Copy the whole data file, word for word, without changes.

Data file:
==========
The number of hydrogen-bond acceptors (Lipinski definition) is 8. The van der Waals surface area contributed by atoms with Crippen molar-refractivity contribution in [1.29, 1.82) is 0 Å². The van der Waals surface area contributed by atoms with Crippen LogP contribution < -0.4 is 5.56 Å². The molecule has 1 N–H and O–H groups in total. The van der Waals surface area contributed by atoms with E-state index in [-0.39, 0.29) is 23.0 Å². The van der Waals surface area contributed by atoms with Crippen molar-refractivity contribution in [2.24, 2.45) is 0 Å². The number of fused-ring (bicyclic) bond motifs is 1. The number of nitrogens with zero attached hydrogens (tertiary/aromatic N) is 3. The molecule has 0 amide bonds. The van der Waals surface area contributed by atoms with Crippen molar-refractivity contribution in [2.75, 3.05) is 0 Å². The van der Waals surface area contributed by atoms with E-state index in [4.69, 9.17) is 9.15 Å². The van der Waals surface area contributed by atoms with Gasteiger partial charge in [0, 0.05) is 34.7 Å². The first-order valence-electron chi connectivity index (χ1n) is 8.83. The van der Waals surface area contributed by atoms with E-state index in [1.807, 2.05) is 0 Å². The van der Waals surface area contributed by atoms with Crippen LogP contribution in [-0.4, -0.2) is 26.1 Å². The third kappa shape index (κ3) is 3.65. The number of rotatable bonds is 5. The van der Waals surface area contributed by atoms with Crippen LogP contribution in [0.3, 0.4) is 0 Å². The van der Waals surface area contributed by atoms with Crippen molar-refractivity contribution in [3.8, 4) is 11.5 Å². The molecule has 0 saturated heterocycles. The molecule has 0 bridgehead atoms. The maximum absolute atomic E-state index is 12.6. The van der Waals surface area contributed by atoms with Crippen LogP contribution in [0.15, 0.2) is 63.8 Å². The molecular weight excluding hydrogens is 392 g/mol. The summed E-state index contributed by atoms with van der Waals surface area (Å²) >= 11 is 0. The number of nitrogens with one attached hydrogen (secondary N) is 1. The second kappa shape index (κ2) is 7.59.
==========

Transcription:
The number of hydrogen-bond acceptors (Lipinski definition) is 8. The van der Waals surface area contributed by atoms with Crippen molar-refractivity contribution in [1.29, 1.82) is 0 Å². The van der Waals surface area contributed by atoms with Crippen LogP contribution < -0.4 is 5.56 Å². The molecule has 1 N–H and O–H groups in total. The van der Waals surface area contributed by atoms with E-state index in [-0.39, 0.29) is 23.0 Å². The van der Waals surface area contributed by atoms with Crippen molar-refractivity contribution in [2.24, 2.45) is 0 Å². The number of fused-ring (bicyclic) bond motifs is 1. The number of nitrogens with zero attached hydrogens (tertiary/aromatic N) is 3. The molecule has 0 amide bonds. The van der Waals surface area contributed by atoms with Crippen molar-refractivity contribution in [2.75, 3.05) is 0 Å². The van der Waals surface area contributed by atoms with E-state index in [4.69, 9.17) is 9.15 Å². The van der Waals surface area contributed by atoms with Gasteiger partial charge in [0, 0.05) is 34.7 Å². The first-order valence-electron chi connectivity index (χ1n) is 8.83. The van der Waals surface area contributed by atoms with E-state index in [1.807, 2.05) is 0 Å². The van der Waals surface area contributed by atoms with Crippen LogP contribution in [-0.4, -0.2) is 26.1 Å². The third kappa shape index (κ3) is 3.65. The number of rotatable bonds is 5. The van der Waals surface area contributed by atoms with Crippen LogP contribution in [0.3, 0.4) is 0 Å². The van der Waals surface area contributed by atoms with Crippen molar-refractivity contribution in [3.8, 4) is 11.5 Å². The molecule has 0 saturated heterocycles. The molecule has 0 bridgehead atoms. The maximum absolute atomic E-state index is 12.6. The van der Waals surface area contributed by atoms with Crippen LogP contribution in [0.15, 0.2) is 63.8 Å². The molecular weight excluding hydrogens is 392 g/mol. The summed E-state index contributed by atoms with van der Waals surface area (Å²) >= 11 is 0. The number of nitrogens with one attached hydrogen (secondary N) is 1. The second kappa shape index (κ2) is 7.59.